By Lambert Strether of Corrente. Politics “But what is government itself, but the greatest of all reflections on human nature?” –James Madison, Federalist 51 “They had one weapon left and both knew it: treachery.” –Frank Herbert, Dune “They had learned nothing, and forgotten nothing.” –Charles Maurice de Talleyrand-Périgord Key dates coming fast now, so I added some counters: Some of the next primaries. (I picked the major dates; here is a complete calendar.) * * * 2020 We encourage readers to play around with the polling charts; they are dynamic, and there are a lot of settings, more than I can usefully show here. Here is a link to alert reader dk’s project. You can also file bug reports or feature requests using the same contact process as for Plants, below. Thanks — but no promises!
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By Lambert Strether of Corrente.
“But what is government itself, but the greatest of all reflections on human nature?” –James Madison, Federalist 51
“They had one weapon left and both knew it: treachery.” –Frank Herbert, Dune
“They had learned nothing, and forgotten nothing.” –Charles Maurice de Talleyrand-Périgord
Key dates coming fast now, so I added some counters:
Some of the next primaries. (I picked the major dates; here is a complete calendar.)
We encourage readers to play around with the polling charts; they are dynamic, and there are a lot of settings, more than I can usefully show here. Here is a link to alert reader dk’s project. You can also file bug reports or feature requests using the same contact process as for Plants, below. Thanks — but no promises!
Today we have one national poll from YouGov, as of 3/17/2020, 11:00 AM EDT. The empire strikes back:
(Note small sample size.) And the numbers:
Earlier in the year, we often had occasion to comment on the mysterious strength of the Biden Juggernaut, on display here; but it’s also true that .
* * *
Biden (D)(1): “National Primary Results Map: Where Biden and Sanders Have Won” [New York Times]. With handy map:
What’s remarkable is that Biden has built his lead on states that the Democrats are unlikely to win in November (unless suburban Republicans turn out en masse for Biden, in which case the Democrats will have turned into the Republicans in any case.)
Bloomberg (D)(1): “Coronavirus Update: Michael Bloomberg pledges $40M to fight COVID-19” [ABC]. • So, 10% of his advertising spend in the Democrat primary?
Sanders (D)(1): “An Emergency Response to the Coronavirus Pandemic” [Bernie Sanders]. For example:
• Cover all health care treatment for free, including coronavirus testing, treatment, and the eventual vaccine. Under this proposal, Medicare will ensure that everyone in America, regardless of existing coverage, can receive the health care they need during this crisis. We cannot live in a nation where if you have the money you get the treatment you need to survive, but if you’re working class or poor you get to the end of the line. That is morally unacceptable.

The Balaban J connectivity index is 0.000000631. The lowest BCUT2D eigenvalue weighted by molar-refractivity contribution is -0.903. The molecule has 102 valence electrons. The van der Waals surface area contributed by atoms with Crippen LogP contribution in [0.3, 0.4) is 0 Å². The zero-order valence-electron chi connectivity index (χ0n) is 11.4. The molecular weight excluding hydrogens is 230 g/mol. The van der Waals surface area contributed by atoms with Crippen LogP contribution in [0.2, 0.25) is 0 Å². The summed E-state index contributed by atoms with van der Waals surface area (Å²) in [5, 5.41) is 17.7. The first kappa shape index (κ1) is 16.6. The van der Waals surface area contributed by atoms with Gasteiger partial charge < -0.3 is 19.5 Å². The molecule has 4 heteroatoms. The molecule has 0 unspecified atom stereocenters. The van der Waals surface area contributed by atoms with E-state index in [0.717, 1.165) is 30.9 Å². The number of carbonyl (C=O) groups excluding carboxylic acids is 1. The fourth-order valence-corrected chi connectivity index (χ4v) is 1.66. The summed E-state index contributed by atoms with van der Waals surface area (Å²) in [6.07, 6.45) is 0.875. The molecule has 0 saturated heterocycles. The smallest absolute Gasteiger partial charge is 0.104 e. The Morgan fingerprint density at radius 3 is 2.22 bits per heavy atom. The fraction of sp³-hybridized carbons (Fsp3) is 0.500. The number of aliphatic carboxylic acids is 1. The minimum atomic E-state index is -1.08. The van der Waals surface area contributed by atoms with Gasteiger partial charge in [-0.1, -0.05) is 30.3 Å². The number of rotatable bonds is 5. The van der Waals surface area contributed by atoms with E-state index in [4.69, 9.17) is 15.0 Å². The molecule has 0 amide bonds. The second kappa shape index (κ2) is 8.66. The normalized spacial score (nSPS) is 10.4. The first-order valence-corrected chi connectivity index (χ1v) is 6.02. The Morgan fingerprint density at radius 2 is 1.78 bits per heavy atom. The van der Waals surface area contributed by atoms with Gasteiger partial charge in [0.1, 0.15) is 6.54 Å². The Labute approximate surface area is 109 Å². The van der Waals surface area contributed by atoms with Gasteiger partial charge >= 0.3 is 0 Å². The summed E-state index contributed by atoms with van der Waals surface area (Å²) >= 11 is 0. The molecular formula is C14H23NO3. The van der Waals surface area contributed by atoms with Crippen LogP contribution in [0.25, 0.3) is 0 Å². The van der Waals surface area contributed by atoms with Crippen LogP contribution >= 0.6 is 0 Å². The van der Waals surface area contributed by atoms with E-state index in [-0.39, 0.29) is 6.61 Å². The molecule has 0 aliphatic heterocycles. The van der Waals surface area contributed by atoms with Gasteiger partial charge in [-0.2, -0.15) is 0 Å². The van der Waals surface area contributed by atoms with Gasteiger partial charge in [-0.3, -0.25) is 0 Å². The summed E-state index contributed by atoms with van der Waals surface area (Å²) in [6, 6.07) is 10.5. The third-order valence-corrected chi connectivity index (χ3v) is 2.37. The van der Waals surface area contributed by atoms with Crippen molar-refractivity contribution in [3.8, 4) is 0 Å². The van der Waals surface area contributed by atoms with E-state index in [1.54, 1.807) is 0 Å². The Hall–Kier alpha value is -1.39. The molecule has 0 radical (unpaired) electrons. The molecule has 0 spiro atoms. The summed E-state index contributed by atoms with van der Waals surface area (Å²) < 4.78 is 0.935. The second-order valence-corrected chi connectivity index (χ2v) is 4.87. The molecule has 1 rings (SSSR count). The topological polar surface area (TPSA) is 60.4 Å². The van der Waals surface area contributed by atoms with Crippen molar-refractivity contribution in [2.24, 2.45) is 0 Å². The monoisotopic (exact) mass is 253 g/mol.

Normally, I wouldn’t print direct campaign literature, but since this won’t get any coverage…
Sanders (D)(2): “Sanders to ‘assess his campaign’ after Tuesday losses” [The Hill]. Faiz Shakir: “The next primary contest is three weeks away. Sen. Sanders is going to be having conversations with his supporters to assess his campaign. In the immediate term, however, he is focused on the government response to the coronavirus outbreak and ensuring that we take care of working people and the most vulnerable.” • And but:
— Josh Lederman (@JoshNBCNews) March 18, 2020
Lambert here: I haven’t had the time-slot or the mental bandwidth to write up my thought on the Sanders campaign, but there are plenty of other hot takes, so let me at least try to put some preliminary thoughts together. (In fact, there are so much that is urgent in the political news flow, and so little that is important, that I’m thinking of converting the Politics section to include more short essays like this one, and not so many snippets.)
My view of the Sanders campaign has been that it was — is — uniquely interesting because it was institutionally unique, for three reasons: Sanders owned his list, which meant he was not dependent on the donor class; Sanders had an independent media operation, which meant he would be insulated from the coming assault of oppo and smears from the usual suspects; and Sanders had the canvassing operation, which meant he could expand the Democrat base into the voting-averse working class, which both the Republican and Democrat parties have resolutly refused to do.
The list. Importantly, the Sanders fundraising was a wild success; it took the entry of a billionaire spending his personal money to beat it. This is an extraordinary accomplishment, far moreso than Warren’s half-hearted and pissant effort, which is naturally being erased and forgotten even as we speak.
The media operation. It is true that Sanders did not succumb to oppo; Peter Daou said there wasn’t any, but that wouldn’t have prevented the usual suspects from making something else. Since I live on the Twitter, the operation seemed effective to me; but I think the absence of successful oppo speaks to its success. (The operation didn’t prevent Obama’s pre-California Night of The Long Knives, but what could have?)